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  • May 2019
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Spotlighting “In Darkness”

Earthquake, I think, cos it’s the only thing that could smash everything up like this. When we were little, my sister and me, we would make cities out of the mud in the gutters of Site Soley, and then we would say we were dinosaurs or earthquakes and stomp those cities to nothing.

The devastation I pictured in my head never got close to this, though. From above, Haiti looks like it’s been wiped off the earth by an angry god.

In Darkness, Nick Lake

in-darkness-printz120Every winter, committees of book-obsessed library folk convene in secret to discuss the hundreds of titles published in the previous year and bestow honors on the best of the bunch. The Michael L. Printz Award for Excellence in Young Adult Literature (which we’ve blogged about here and there) is presented by one such committee each year to honor the best book written for teens.

The winner of the 2013 Printz Award?  In Darkness by Nick Lake—a dark tale of slavery &  freedom, voudou & reincarnation, and life & death in Haiti.

The story begins with a 15 year-old boy named Shorty who lives in Site Soley, one of the most dangerous, poverty-stricken slums in the world. When his twin sister is captured by a rival gang, Shorty finds himself drawn into the fold of the chimères—violent gangsters from his neighborhood who run their own system of law and order amid the chaos of life in the slum. Soon his dangerous activities within the gang land him in the hospital with a gunshot wound in the arm. That’s when the 2010 earthquake hits, devastating much of Haiti and leaving Shorty trapped deep beneath the rubble of the collapsed hospital—in total darkness.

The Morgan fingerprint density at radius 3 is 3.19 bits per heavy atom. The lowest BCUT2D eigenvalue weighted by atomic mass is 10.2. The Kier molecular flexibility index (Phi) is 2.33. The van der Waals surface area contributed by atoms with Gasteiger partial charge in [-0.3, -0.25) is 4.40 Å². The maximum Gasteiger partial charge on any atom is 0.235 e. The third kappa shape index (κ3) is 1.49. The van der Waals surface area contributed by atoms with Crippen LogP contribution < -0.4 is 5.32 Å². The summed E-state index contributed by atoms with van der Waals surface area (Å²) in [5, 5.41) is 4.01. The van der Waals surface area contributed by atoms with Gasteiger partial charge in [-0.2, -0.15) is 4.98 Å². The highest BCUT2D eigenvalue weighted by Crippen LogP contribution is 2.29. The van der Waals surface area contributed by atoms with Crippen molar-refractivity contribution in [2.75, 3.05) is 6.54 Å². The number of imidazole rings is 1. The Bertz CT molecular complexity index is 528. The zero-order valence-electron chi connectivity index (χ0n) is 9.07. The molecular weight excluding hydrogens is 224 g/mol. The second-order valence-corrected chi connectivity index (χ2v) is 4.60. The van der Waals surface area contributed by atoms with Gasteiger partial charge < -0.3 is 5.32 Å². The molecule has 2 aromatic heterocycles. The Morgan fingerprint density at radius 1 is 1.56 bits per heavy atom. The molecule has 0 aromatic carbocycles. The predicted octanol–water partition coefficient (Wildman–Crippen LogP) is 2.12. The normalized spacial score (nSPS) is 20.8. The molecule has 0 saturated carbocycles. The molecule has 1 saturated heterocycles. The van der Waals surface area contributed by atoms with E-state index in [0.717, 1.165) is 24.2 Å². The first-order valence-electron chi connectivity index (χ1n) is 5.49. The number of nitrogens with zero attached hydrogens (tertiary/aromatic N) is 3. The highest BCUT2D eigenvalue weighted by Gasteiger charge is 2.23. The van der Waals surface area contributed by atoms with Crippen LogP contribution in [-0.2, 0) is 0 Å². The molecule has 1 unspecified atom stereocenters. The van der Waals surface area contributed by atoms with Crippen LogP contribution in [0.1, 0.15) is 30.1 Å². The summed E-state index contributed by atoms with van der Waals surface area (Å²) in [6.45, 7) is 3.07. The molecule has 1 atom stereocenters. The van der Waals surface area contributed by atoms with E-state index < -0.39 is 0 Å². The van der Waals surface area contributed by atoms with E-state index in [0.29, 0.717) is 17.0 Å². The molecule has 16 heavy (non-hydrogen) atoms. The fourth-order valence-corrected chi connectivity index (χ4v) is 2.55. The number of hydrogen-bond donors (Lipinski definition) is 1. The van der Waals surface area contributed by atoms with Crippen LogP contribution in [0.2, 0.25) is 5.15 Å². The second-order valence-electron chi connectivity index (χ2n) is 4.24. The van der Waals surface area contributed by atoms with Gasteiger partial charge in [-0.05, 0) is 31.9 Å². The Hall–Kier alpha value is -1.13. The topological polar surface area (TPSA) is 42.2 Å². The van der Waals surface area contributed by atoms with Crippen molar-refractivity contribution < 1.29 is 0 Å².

Toussaint l'Ouverture, leader of the 1791 Slave Rebellion in Haiti.

Toussaint l’Ouverture, leader of the 1791 Slave Rebellion in Haiti.

As he struggles to survive among the rats and bodies around him, Shorty clutches a pwen—a stone given to him by one of the gang’s leaders, which is said to be imbued with a god’s spirit, keeping its owner safe from death. In the darkness, Shorty contemplates the voudou beliefs of his people, which hold that the boundaries between the living and the dead are not as fixed as they may appear. As hunger and thirst overwhelm him, Shorty begins having strange flashbacks into another man’s life as his story is interwoven with the tale of Toussaint l’Ouverture, a Haitian slave who led the 1791 rebellion that transformed Haiti into a free society.

How is it possible for Shorty to experience the memories of a man who has been dead for hundreds of years? Is the ghost of Toussaint l’Ouverture descending on Shorty to lead him into the land of the dead under the sea? Are their two souls linked by some strange twist of voudou magic? Or is Shorty just slowly wasting away into madness as he waits to die in the darkness?

Grab a copy of the book to see what happens. Does In Darkness measure up to your favorites from 2012?

Start your 2013 reading lists with YALSA’s new award winners!

Over the weekend, librarians from all over the country gathered in Seattle to make some decisions about the best books of the year for teens and children.  The results of these meetings (and a year of reading everything that the committee members can get their hands/eyes on) are reflected in a variety of awards and book lists, giving readers a great resource for filling up their to-read shelf on Goodreads, or equivalent listmaking app, including paper and pencil.